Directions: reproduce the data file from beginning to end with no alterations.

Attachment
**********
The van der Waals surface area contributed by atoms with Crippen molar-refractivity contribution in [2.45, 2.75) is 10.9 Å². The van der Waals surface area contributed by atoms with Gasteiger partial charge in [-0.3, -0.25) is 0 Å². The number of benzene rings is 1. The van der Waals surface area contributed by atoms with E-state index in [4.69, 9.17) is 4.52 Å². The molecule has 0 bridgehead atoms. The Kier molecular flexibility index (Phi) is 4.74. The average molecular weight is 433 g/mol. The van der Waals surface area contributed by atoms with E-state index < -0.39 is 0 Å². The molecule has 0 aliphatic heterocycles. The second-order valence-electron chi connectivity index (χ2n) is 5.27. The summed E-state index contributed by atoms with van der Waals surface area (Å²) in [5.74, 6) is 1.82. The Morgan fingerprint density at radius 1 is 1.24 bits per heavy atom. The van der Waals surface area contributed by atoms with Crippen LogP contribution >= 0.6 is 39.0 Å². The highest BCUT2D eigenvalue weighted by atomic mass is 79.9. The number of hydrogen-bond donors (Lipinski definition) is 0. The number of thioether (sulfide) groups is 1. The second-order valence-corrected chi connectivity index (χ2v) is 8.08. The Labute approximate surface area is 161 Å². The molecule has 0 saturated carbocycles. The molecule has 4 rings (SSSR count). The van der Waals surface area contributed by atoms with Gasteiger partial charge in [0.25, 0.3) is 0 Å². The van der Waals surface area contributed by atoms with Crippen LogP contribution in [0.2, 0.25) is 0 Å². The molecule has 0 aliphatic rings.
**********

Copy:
The van der Waals surface area contributed by atoms with Crippen molar-refractivity contribution in [2.45, 2.75) is 10.9 Å². The van der Waals surface area contributed by atoms with Gasteiger partial charge in [-0.3, -0.25) is 0 Å². The number of benzene rings is 1. The van der Waals surface area contributed by atoms with E-state index in [4.69, 9.17) is 4.52 Å². The molecule has 0 bridgehead atoms. The Kier molecular flexibility index (Phi) is 4.74. The average molecular weight is 433 g/mol. The van der Waals surface area contributed by atoms with E-state index < -0.39 is 0 Å². The molecule has 0 aliphatic heterocycles. The second-order valence-electron chi connectivity index (χ2n) is 5.27. The summed E-state index contributed by atoms with van der Waals surface area (Å²) in [5.74, 6) is 1.82. The Morgan fingerprint density at radius 1 is 1.24 bits per heavy atom. The van der Waals surface area contributed by atoms with Crippen LogP contribution >= 0.6 is 39.0 Å². The highest BCUT2D eigenvalue weighted by atomic mass is 79.9. The number of hydrogen-bond donors (Lipinski definition) is 0. The number of thioether (sulfide) groups is 1. The second-order valence-corrected chi connectivity index (χ2v) is 8.08. The Labute approximate surface area is 161 Å². The molecule has 0 saturated carbocycles. The molecule has 4 rings (SSSR count). The van der Waals surface area contributed by atoms with Gasteiger partial charge in [0.25, 0.3) is 0 Å². The van der Waals surface area contributed by atoms with Crippen LogP contribution in [0.2, 0.25) is 0 Å². The molecule has 0 aliphatic rings.